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Queen's Park Highlights - December 4, 2018

MPPs spent four days at the Legislature last week. This week the GM Oshawa plant closure announcement dominated question period, the government continued to face a backlash over its cuts to francophone services resulting in an MPP resigning from the PC Caucus, the opposition raised upcoming cuts to education funding and the government announced its environmental plan.

1. Leader of the Opposition and Premier spar over government response to the announcement by GM that it plans to close its Oshawa plant

On November 26, GM announced its plan to shut down its Oshawa plant. GM has been present in Oshawa for 100 years. Responding to a question from the Leader of the Opposition Andrea Horwath about what the government would do in response, Premier Doug Ford stated:

“Today’s announcement that GM is going to make is absolutely devastating. It’s devastating not only for the people in Oshawa, the people who work at GM, but the surrounding areas that rely on GM workers. It’s devastating for the supplier base. I think a lot of people are forgetting about the supplier base—that 6,600 people could be affected by this.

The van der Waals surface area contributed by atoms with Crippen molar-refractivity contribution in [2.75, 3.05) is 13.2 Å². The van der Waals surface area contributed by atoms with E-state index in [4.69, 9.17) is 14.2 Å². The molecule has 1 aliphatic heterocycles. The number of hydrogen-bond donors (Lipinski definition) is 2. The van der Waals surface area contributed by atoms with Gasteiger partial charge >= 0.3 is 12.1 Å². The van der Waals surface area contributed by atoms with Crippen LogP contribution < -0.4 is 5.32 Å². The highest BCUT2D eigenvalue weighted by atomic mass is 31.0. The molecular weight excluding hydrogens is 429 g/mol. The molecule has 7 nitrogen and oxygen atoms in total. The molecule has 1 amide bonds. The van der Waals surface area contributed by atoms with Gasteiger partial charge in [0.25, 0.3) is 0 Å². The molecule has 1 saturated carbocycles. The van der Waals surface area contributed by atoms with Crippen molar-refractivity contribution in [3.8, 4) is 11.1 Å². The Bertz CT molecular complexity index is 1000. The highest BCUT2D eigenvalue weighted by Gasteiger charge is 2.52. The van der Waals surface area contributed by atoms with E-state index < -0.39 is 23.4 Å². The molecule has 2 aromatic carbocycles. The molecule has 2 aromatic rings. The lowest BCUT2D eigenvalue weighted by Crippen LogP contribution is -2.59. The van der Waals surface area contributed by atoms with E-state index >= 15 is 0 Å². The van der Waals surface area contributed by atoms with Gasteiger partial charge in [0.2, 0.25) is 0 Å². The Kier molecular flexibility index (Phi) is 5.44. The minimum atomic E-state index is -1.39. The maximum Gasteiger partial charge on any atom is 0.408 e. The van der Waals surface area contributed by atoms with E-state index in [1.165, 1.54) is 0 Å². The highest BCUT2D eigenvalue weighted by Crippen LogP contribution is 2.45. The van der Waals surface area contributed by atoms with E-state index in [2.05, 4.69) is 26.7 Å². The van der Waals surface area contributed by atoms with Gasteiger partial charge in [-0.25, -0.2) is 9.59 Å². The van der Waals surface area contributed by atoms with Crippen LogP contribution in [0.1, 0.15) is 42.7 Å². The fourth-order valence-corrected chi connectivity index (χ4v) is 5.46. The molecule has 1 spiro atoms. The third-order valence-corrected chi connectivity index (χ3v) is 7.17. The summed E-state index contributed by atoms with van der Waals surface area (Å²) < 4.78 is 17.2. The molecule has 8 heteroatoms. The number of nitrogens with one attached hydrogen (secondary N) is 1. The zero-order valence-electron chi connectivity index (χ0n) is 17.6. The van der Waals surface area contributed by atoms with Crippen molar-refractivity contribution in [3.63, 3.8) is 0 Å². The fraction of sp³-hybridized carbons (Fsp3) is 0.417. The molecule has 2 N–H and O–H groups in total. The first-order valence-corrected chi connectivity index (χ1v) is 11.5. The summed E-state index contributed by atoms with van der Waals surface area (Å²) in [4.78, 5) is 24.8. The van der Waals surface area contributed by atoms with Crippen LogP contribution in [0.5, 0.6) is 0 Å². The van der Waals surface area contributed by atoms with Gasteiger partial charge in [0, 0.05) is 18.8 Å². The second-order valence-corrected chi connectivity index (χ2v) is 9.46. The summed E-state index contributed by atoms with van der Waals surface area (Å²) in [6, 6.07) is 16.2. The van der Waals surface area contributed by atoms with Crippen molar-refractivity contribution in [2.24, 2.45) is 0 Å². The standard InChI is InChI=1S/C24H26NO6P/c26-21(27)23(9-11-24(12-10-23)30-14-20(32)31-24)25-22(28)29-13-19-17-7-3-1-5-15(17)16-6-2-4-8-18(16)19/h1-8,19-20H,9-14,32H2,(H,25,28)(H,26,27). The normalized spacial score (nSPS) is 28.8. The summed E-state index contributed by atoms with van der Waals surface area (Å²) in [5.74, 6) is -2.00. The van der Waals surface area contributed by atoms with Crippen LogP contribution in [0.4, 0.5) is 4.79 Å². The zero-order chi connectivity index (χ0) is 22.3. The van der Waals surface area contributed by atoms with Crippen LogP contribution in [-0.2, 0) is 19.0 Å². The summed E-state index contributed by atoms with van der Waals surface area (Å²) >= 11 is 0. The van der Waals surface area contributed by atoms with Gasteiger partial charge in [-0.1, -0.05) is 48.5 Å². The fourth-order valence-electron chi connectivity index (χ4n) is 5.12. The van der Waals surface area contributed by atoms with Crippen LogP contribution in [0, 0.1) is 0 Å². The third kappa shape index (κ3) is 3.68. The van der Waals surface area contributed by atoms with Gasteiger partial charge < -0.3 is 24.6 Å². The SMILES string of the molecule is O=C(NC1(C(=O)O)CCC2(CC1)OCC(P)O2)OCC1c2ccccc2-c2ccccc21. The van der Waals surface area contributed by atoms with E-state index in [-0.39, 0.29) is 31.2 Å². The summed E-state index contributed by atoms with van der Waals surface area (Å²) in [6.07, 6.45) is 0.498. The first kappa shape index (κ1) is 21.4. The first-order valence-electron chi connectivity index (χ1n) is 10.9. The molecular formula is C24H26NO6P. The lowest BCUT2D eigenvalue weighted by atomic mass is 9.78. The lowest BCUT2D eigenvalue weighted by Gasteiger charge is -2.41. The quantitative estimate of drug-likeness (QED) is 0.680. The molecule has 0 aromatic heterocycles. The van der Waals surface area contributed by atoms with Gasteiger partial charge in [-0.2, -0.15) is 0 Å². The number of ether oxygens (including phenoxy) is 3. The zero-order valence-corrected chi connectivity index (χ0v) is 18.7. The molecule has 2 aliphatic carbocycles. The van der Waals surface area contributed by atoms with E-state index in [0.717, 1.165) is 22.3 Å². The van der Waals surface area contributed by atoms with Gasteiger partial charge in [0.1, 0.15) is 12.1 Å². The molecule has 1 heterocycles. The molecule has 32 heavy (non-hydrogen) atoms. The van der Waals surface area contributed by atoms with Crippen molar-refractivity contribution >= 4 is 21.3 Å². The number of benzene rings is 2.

“I just want to reassure each and every person who has been affected by this that our government will stand shoulder to shoulder with them. We will do whatever it takes to make sure they get back on their feet and they get proper training….”

In follow up, the Leader of the Opposition Andrea Horwath asked:

“ I’m very disappointed, Speaker, by the Premier’s response. Nearly 5,000 people—families, actually—5,000 families rely on GM to put food on the table. I think we can all agree that we can’t just stand by and let GM walk away from a community that they’ve been a part of for over 100 years in the province of Ontario.

“My question is: What steps is the government willing to take to ensure that Oshawa maintains operations as General Motors restructures?”

The Premier responded:

“I had a conversation with the Prime Minister this morning, making sure that we’re both on the same page, and I can assure you we’re both on the same page. We may have our political differences, but when it comes to supporting the people of Durham and Ontario, we’re on the same page.

“We’re asking for a series of changes to the employment insurance eligibility, similar to what has been done in the past for forestry and Alberta’s oil patch. We want to:

“—extend EI eligibility by five weeks, to the maximum of 50 weeks from 45, in the impacted EI regions, as was done in hard-hit areas before;

“—extend the duration of work-sharing agreements an additional 38 weeks to 76 weeks;

“—allow immediate reapplication for the expired agreements, as is currently being done for forestry, so if people are working part-time, they’re still going to be eligible for EI; and